*All images © Pascal Bennett

Check out the gallery below. Will try name everything as the day goes on.

17 Responses to “White Mountain”
  1. luke says:

    “I was so drunk I was skanking to Catlike Thieves” one Joe Soap was overheard saying. Let’s be honest, that’s pretty out there. – FUCK.

  2. Zweli says:

    Ryan! I loved reading that. White Mountain served as a perfect break from our grimy little metropolis. Totally agree with you about Rooibardt, they were great!
    Once again, very well written.

  3. pissingblood says:

    Nice one, man. Entertaining as I expected… Oh and fuck you, I can review the shit out of anything!

  4. MitchHATE says:

    loved the Dirk comment

  5. Stathi says:

    Oh sick I didn’t realise we had a gallery!
    i enjoyed this immensely.
    DJ Fuego Fokken Heat

  6. Hot slut with tits says:

    I wish i could’ve shacked up in a tent with this dirk fellow. He sounds hot.

  7. Hey guys!

    We’d just like to say thank you so much to all of you who came and watched us. We’re really grateful and stoked to have people taking such a liking to our music and vibe. We have more upcoming gigs so keep checking our facebook page! Thanks to Bob for writing such a nice review on us:)


  8. Bob says:

    Hey guys, and girl
    Just letting you know that it wasn’t me who wrote it, I just put it up.
    Your thanks can go to DJ Fuego Heat.

  9. luke says:

    DA HEAT.

  10. Ozzie says:

    That was funny as hell in a brilliantly cynical way, everything that makes me pay a daily visit to D.I.Y!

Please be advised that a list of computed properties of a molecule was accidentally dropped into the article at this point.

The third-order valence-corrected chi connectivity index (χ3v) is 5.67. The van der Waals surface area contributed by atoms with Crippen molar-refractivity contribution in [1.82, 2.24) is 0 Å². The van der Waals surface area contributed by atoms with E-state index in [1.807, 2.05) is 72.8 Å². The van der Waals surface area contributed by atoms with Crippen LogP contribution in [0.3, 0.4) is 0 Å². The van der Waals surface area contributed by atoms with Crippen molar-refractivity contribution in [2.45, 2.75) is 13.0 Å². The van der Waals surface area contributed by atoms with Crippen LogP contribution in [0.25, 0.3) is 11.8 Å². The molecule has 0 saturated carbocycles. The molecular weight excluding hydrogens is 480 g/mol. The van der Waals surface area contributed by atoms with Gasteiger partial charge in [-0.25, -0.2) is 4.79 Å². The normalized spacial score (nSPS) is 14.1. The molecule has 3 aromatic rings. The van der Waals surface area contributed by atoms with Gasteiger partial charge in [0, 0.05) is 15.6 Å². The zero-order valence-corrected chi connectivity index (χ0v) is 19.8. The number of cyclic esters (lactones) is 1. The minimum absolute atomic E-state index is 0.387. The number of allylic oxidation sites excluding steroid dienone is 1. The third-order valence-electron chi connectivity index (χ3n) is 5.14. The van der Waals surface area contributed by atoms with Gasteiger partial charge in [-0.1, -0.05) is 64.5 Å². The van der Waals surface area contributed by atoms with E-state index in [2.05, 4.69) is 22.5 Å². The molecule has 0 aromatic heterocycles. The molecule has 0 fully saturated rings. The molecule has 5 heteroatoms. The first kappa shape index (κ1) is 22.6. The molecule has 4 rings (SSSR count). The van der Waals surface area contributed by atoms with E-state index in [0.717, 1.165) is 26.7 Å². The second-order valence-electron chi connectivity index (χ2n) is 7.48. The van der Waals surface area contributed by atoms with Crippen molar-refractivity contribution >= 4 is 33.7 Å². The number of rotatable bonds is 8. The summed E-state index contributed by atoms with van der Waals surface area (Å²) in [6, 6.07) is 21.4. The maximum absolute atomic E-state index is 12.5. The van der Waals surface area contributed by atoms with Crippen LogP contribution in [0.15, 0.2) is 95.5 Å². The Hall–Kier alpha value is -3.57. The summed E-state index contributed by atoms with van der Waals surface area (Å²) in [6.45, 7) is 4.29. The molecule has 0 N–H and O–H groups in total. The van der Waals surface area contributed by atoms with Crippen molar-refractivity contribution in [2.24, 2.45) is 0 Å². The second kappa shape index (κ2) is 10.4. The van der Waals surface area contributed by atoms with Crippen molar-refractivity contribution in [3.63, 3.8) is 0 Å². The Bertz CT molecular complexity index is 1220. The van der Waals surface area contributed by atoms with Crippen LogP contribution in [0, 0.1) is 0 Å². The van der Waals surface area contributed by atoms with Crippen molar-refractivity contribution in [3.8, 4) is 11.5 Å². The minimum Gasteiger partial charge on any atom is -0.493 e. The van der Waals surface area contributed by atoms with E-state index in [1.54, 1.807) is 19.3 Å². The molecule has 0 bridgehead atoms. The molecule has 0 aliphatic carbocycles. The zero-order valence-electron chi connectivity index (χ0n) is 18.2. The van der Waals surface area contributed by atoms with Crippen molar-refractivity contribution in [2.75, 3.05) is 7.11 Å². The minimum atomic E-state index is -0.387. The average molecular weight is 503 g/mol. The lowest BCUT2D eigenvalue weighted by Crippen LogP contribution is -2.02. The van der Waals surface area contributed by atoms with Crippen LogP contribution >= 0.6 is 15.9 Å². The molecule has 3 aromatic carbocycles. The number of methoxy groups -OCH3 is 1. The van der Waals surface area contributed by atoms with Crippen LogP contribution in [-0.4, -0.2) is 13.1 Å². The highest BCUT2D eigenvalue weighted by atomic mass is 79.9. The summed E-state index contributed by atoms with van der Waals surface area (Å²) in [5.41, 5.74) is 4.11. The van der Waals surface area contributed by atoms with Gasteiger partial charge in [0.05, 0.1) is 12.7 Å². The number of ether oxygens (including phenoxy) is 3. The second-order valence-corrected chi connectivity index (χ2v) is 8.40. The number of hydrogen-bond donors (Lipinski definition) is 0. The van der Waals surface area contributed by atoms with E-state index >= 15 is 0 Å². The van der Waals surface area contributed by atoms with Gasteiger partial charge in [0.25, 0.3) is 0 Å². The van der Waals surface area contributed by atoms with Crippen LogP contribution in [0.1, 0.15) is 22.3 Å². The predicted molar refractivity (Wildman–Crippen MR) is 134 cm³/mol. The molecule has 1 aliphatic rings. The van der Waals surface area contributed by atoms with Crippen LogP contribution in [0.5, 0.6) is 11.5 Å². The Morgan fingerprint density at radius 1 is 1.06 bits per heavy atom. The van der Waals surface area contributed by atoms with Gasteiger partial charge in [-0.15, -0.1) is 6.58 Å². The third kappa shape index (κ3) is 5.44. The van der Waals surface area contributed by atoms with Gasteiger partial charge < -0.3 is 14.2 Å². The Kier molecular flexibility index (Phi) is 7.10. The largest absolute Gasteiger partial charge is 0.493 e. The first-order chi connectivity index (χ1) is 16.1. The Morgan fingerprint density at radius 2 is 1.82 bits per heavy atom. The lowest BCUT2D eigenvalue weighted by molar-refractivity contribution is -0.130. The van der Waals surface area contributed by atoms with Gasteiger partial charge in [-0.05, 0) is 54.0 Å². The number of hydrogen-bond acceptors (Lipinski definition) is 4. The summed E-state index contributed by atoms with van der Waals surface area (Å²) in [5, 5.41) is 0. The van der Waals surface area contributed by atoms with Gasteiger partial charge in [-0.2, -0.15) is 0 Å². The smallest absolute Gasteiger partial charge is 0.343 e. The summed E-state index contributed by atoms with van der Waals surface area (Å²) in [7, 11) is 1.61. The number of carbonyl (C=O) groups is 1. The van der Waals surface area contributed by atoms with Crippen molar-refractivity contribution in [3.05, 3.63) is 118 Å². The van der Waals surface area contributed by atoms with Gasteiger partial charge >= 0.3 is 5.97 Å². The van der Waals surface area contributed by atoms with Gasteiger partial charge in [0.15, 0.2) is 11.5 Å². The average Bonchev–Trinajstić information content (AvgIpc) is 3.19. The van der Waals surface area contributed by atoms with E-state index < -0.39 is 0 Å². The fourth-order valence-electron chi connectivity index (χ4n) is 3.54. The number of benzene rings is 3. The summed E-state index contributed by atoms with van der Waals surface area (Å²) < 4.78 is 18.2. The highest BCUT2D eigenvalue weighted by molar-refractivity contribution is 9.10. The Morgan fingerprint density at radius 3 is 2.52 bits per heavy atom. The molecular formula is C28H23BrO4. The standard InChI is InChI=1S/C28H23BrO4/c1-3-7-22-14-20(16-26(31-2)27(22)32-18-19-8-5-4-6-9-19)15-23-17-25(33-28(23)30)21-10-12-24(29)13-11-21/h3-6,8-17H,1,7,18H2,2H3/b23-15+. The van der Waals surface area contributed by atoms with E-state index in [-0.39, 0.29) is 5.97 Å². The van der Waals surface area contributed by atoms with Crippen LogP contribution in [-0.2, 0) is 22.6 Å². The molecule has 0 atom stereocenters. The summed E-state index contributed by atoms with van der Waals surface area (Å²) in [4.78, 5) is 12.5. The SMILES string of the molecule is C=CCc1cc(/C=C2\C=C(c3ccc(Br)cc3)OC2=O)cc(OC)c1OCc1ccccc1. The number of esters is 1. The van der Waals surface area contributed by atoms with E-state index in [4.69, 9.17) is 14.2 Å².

This kind of honesty is exactly what every band and fest needs to become better.

  11. Brandon says:

    Ryan has got a man crush on Miles Sievwrights!

  12. Nate says:

    Yo Mr DJ

    I’m going to quote you as you said such nice things about me…except, for your cynical information, I didn’t write my artist description… and it was Mike Smith of LMG music magazine in Cape Town who first said he thought my music was halfway between a more intellectual Jack and Radiohead. As far as I can tell, Mr Johnson, while painfully overplayed, is indeed a fantastic singer-songwriter;).

    Perhaps you wrote this while coming down from aforementioned illegal substance abuse? 😉

    Rad review, dig your vibes

  13. DJ Fuego Heat says:

    Hey Nate

    Super sorry about the mix up regarding your artist description. I should have been more clear. I meant that artist submit their own artist description and was simply stating that comparing you to Jack Johnson was an injustice to your music and song writing ability.

    Anyway, I dig your vibes and hope to catch you at a show in Durban sometime.


  14. DJ Fuego Heat says:

    And my views on you were definitely cemented before any substances clouded my already suspect views.


  15. luke says:

    nah. jack johnson is horrible.

  16. luke says:

    DA. H.E.A.T.

  17. Krystle T says:

    Was @ the festival. My first ever. Agreed to most…especially Holly`s performance. I felt you could have given credit to NOSI AND THE ZULU`S and JOSIE FIELD and MARGARET`S DAUGHTER. To me they were just as brilliant. Holly should have performed earlier and Nosi later. Get the crowd going. However my friends and I were the loud crowd screaming away having a blast. All in All the festival was lovely. Nate is definately someone to look out for in the future!